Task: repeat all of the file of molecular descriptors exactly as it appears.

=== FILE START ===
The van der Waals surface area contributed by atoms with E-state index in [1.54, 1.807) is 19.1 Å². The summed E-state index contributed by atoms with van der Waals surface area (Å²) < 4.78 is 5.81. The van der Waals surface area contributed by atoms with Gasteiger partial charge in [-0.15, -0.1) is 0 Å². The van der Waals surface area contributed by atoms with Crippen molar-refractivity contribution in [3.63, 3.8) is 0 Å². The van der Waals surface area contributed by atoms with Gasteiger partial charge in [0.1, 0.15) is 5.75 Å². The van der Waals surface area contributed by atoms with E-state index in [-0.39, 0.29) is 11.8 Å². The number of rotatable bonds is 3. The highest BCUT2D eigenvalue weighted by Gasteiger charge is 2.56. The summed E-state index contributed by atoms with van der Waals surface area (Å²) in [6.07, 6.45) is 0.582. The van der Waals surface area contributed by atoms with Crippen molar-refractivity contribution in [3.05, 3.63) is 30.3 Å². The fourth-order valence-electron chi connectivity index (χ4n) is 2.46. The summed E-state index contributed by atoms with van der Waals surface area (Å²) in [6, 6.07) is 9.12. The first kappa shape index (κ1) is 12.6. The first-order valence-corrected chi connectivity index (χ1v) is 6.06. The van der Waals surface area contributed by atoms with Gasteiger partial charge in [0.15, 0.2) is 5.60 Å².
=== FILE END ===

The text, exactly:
The van der Waals surface area contributed by atoms with E-state index in [1.54, 1.807) is 19.1 Å². The summed E-state index contributed by atoms with van der Waals surface area (Å²) < 4.78 is 5.81. The van der Waals surface area contributed by atoms with Gasteiger partial charge in [-0.15, -0.1) is 0 Å². The van der Waals surface area contributed by atoms with Crippen molar-refractivity contribution in [3.63, 3.8) is 0 Å². The van der Waals surface area contributed by atoms with Gasteiger partial charge in [0.1, 0.15) is 5.75 Å². The van der Waals surface area contributed by atoms with E-state index in [-0.39, 0.29) is 11.8 Å². The number of rotatable bonds is 3. The highest BCUT2D eigenvalue weighted by Gasteiger charge is 2.56. The summed E-state index contributed by atoms with van der Waals surface area (Å²) in [6.07, 6.45) is 0.582. The van der Waals surface area contributed by atoms with Crippen molar-refractivity contribution in [3.05, 3.63) is 30.3 Å². The fourth-order valence-electron chi connectivity index (χ4n) is 2.46. The summed E-state index contributed by atoms with van der Waals surface area (Å²) in [6, 6.07) is 9.12. The first kappa shape index (κ1) is 12.6. The first-order valence-corrected chi connectivity index (χ1v) is 6.06. The van der Waals surface area contributed by atoms with Gasteiger partial charge in [0.15, 0.2) is 5.60 Å².